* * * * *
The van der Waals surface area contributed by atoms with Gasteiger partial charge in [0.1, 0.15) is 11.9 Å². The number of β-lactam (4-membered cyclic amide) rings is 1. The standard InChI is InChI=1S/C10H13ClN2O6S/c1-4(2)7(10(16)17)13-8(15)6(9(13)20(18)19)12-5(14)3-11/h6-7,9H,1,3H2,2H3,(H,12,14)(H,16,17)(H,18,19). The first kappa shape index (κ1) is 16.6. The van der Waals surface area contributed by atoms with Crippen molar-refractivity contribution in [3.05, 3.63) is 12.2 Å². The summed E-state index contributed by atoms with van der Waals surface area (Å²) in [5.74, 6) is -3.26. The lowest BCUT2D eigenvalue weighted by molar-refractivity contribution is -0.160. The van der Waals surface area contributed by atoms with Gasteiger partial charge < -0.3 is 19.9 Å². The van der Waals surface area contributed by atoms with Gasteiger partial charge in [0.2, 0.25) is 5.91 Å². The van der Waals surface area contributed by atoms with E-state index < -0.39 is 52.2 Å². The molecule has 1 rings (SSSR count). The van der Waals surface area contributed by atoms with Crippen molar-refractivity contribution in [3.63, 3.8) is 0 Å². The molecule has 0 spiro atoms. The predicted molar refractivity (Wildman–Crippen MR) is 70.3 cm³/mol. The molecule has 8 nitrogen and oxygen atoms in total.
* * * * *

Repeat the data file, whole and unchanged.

The van der Waals surface area contributed by atoms with Gasteiger partial charge in [0.1, 0.15) is 11.9 Å². The number of β-lactam (4-membered cyclic amide) rings is 1. The standard InChI is InChI=1S/C10H13ClN2O6S/c1-4(2)7(10(16)17)13-8(15)6(9(13)20(18)19)12-5(14)3-11/h6-7,9H,1,3H2,2H3,(H,12,14)(H,16,17)(H,18,19). The first kappa shape index (κ1) is 16.6. The van der Waals surface area contributed by atoms with Crippen molar-refractivity contribution in [3.05, 3.63) is 12.2 Å². The summed E-state index contributed by atoms with van der Waals surface area (Å²) in [5.74, 6) is -3.26. The lowest BCUT2D eigenvalue weighted by molar-refractivity contribution is -0.160. The van der Waals surface area contributed by atoms with Gasteiger partial charge < -0.3 is 19.9 Å². The van der Waals surface area contributed by atoms with Gasteiger partial charge in [0.2, 0.25) is 5.91 Å². The van der Waals surface area contributed by atoms with E-state index < -0.39 is 52.2 Å². The molecule has 1 rings (SSSR count). The van der Waals surface area contributed by atoms with Crippen molar-refractivity contribution in [3.63, 3.8) is 0 Å². The molecule has 0 spiro atoms. The predicted molar refractivity (Wildman–Crippen MR) is 70.3 cm³/mol. The molecule has 8 nitrogen and oxygen atoms in total.